Nurses, Ethics and the Response to the COVID-19 Pandemic   [open pdf - 0B]

From the Document: "The American Nurses Association's 'Code of Ethics for Nurses with Interpretive Statements' (2015) is the nursing profession's nonnegotiable ethical practice standard. Provision 2 of the 'Code' states that 'the nurse's primary commitment is to the patient.' Provision 5 of the 'Code' states that the nurse owes the same duty to self as to others. These equal obligations can conflict during pandemics when nurses must continually care for critically ill infectious patients, often under extreme circumstances including insufficient or inadequate resources and uncontained contagion. During pandemics, nurses and their colleagues must decide how much care they can provide to others while also taking care of themselves. They must be supported in these heart-wrenching decisions by the systems in which they provide care and by society. Professional nurses historically bring compassionate competent care to disaster response but are challenged to provide care when the nature of their work puts them at increased risk. Nurses struggle with feeling physically unsafe in the response situation, such as in times of scarce resources where supplies of such items as personal protective equipment (PPE) may be inadequate. Nurses are concerned about professional, ethical, and legal protection when asked to provide care in such high-risk situations, such as the COVID-19 [coronavirus disease] pandemic."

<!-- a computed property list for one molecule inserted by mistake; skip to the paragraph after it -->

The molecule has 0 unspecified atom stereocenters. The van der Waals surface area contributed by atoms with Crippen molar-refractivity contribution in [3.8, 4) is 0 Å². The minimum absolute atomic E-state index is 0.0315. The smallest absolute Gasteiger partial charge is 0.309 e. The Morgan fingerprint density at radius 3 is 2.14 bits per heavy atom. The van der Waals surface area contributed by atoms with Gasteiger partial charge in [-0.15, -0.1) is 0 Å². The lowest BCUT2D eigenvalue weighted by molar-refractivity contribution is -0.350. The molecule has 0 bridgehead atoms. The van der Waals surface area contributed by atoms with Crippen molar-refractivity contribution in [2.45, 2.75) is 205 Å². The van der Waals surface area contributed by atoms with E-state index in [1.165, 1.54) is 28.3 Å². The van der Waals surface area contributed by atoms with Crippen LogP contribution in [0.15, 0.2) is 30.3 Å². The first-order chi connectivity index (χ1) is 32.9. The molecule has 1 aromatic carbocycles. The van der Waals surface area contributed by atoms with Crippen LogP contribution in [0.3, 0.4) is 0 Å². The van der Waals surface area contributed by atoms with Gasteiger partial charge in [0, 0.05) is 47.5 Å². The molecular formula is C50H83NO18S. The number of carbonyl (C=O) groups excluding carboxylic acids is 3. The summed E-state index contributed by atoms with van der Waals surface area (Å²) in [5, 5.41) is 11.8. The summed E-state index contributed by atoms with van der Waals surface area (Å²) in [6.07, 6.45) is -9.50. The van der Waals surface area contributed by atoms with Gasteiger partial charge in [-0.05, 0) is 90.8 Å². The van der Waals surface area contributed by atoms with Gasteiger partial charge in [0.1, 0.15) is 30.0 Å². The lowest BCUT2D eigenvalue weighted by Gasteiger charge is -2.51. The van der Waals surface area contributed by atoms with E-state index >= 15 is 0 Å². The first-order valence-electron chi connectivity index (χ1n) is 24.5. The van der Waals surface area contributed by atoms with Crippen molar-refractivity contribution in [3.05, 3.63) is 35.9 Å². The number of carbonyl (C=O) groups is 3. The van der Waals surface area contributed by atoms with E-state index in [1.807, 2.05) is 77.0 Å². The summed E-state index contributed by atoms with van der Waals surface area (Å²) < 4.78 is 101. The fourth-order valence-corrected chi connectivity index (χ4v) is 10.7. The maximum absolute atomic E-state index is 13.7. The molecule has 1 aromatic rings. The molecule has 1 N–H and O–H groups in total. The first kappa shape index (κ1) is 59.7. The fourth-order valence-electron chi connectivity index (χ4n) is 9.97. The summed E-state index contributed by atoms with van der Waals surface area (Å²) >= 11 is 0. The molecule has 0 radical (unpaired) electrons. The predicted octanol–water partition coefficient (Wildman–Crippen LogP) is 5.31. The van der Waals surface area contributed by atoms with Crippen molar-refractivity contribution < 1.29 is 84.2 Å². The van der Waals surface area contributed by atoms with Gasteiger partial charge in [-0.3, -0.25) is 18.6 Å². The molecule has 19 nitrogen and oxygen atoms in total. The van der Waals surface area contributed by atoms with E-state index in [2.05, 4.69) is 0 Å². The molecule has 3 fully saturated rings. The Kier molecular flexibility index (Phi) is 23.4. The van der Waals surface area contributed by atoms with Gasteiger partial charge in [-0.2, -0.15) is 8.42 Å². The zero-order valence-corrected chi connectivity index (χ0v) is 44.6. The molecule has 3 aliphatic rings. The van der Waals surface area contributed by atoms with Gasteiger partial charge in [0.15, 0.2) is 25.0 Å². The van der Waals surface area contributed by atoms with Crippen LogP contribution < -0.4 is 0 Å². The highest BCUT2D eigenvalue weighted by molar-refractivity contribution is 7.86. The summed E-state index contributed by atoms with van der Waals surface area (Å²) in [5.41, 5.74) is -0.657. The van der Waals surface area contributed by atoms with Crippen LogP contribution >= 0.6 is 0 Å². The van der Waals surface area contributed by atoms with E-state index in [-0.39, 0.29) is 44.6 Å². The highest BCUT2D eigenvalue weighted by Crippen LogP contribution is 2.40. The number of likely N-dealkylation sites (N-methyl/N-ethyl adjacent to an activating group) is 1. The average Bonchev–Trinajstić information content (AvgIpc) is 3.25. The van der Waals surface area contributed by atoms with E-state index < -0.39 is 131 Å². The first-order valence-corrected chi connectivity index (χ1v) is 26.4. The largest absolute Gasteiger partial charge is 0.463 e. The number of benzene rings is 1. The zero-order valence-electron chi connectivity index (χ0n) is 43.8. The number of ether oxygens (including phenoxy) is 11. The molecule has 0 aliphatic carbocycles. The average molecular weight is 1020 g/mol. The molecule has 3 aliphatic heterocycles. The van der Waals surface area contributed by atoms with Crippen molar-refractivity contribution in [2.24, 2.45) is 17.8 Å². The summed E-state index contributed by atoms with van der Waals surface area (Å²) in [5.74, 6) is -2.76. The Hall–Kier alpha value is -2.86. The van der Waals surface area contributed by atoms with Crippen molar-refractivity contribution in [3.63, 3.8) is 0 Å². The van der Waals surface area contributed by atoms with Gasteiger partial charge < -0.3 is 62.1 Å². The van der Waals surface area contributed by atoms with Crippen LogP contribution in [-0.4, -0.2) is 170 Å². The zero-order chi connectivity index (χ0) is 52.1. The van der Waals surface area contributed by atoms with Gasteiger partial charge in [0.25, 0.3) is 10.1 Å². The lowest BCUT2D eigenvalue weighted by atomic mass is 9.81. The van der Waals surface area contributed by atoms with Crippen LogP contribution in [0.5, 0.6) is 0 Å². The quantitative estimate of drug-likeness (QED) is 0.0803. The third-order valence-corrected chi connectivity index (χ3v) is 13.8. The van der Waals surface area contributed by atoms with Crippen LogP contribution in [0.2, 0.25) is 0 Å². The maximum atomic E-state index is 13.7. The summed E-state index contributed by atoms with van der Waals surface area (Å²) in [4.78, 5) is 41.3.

American Nurses Association
Retrieved From:
American Nurses Association: https://www.nursingworld.org/
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